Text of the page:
Dr. Killian Manning places two worlds in one. She is a communication studies professor here at UNCG, while also doubling as a dance instructor at a studio in Chapel Hill.
Manning has a fair amount of experience with her craft. Her dance journey all started when she was 8 years old. She danced until she was 15 or 16, but her parents made her stop. Like any other parent, they wanted her to go to college. At the time, there were no dance classes taught in college, so she left it and studied many different things, but then she came back to it.
Manning had been working as a choreographer when someone suggested majoring in communication studies. This caused her to move into Communications with a focus in performance studies.
Manning danced professionally in Boston from 1980 to 1988. She taught at Radcliffe, Boston Conservatory and other professional companies, and managed to perform with some touring companies. Afterwards, she came to North Carolina for the American Dance Festival while on scholarship to learn how to dance for video. Finding a new home in North Carolina, Manning stayed from 1988-1995, and acquired her master’s in Communication Studies at University of North Carolina – Chapel Hill.
After Chapel Hill, she earned her Ph.D. in performance studies from the University of Utah. She came back to North Carolina to work at UNCG and started teaching in the communication studies department, and to teach dance at all levels in studio. She currently teaches pre-ballet to small children, contemporary and advanced modern. Manning has also taught jazz and ballet.
Every fall she teaches a group performance class, CST 460, focusing on a special topic, or “issue” in today’s news. Last year, her course topic was racism and titled “Color in Between the Lines,” and two years ago the topic was the ‘American dream,’titled “Life, Liberty, and the Pursuit of Happiness.” In the latter class she discussed what the ‘American Dream’ was and if it existed anymore.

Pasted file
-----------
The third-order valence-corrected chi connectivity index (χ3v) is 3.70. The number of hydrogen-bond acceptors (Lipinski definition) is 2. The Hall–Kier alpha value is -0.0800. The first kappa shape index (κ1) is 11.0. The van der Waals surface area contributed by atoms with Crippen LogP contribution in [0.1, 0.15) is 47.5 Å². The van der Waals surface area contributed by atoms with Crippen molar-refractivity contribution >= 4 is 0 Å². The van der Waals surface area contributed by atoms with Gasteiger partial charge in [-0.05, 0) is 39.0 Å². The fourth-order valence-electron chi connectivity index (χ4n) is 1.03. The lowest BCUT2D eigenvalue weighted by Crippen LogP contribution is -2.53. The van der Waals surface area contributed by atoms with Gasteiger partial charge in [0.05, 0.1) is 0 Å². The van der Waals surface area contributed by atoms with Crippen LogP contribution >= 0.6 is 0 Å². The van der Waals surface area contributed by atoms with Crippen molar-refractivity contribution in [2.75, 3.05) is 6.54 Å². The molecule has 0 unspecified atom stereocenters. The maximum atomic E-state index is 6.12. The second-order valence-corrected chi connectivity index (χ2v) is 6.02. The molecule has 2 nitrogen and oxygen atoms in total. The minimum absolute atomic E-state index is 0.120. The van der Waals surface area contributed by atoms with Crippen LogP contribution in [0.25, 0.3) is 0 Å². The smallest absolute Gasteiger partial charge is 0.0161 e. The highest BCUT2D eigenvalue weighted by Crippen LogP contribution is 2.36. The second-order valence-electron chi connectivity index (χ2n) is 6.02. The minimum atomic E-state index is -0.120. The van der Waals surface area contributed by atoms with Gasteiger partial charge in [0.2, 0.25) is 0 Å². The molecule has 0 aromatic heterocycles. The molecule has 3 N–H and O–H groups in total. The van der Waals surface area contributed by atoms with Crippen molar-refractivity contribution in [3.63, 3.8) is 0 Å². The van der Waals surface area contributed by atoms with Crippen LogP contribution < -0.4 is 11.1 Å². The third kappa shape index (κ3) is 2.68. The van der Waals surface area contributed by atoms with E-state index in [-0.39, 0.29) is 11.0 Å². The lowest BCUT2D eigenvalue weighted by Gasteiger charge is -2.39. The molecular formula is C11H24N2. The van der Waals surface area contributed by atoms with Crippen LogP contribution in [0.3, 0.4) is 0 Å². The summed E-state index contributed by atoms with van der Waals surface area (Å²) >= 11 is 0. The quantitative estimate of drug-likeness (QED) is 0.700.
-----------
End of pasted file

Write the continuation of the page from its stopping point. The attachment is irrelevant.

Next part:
In the spring, she teaches a performance studies class called “Performing Sexual Identity,” and her students make solo performances based on the theme.
“We look at messages in the communication studies that we get from the world from advertising, books, The Bible, our parents… And how do those things form who we become,” Dr. Manning said in a previous interview.
This year, she immediately thought of performing on the topic of patriotism because of what is going on currently in the news. She was so excited about her idea that she thought about having her dance company perform it too.
Manning’s contemporary dance company has been working on the patriotic piece since June. Her class has done research on topics like NFL’s San Francisco 49ers ex-football player, Colin Kaepernick, and kneeling during the National Anthem. “Is that patriotic or is that not patriotic?” Manning asked.
Her dance company has even done research on patriotism in capitalism. They have created a series of skits from the research that talks about what it means to be patriotic.
She has a total of 25 students, 14 people are performing and 11 people are behind the scenes working on publicity. Each dancer is assigned to someone else for rehearsal.
Dr. Manning teaches through movement and text. She tries to combine both of her worlds — being a professor at a university and a dance instructor at a studio as often as she can.
“It has been really interesting to have a topic explored by two different groups,” Manning said. “My dance company who does do spoken word has sort of taken a different route.”
She then explained the work her CST 460 class has been doing.
“Their premise is ‘Sam’s Bar on the 4th of July.’ People come in at different times, getting into bar fights, or having conversations after work. Uncle Sam is the bartender watching it all happen,” Manning said.
These topics are relevant and this is what we are seeing on the news, and for it to be playing out on stage is important. It gets people to think.
The number that her dance company is performing is premiering on Nov. 1-5 in Durham, but the piece that her class is performing is on UNCG’s reading day, Nov. 30 at 7 p.m. in Ferguson 100. It is strongly encouraged for UNCG students to come out and support.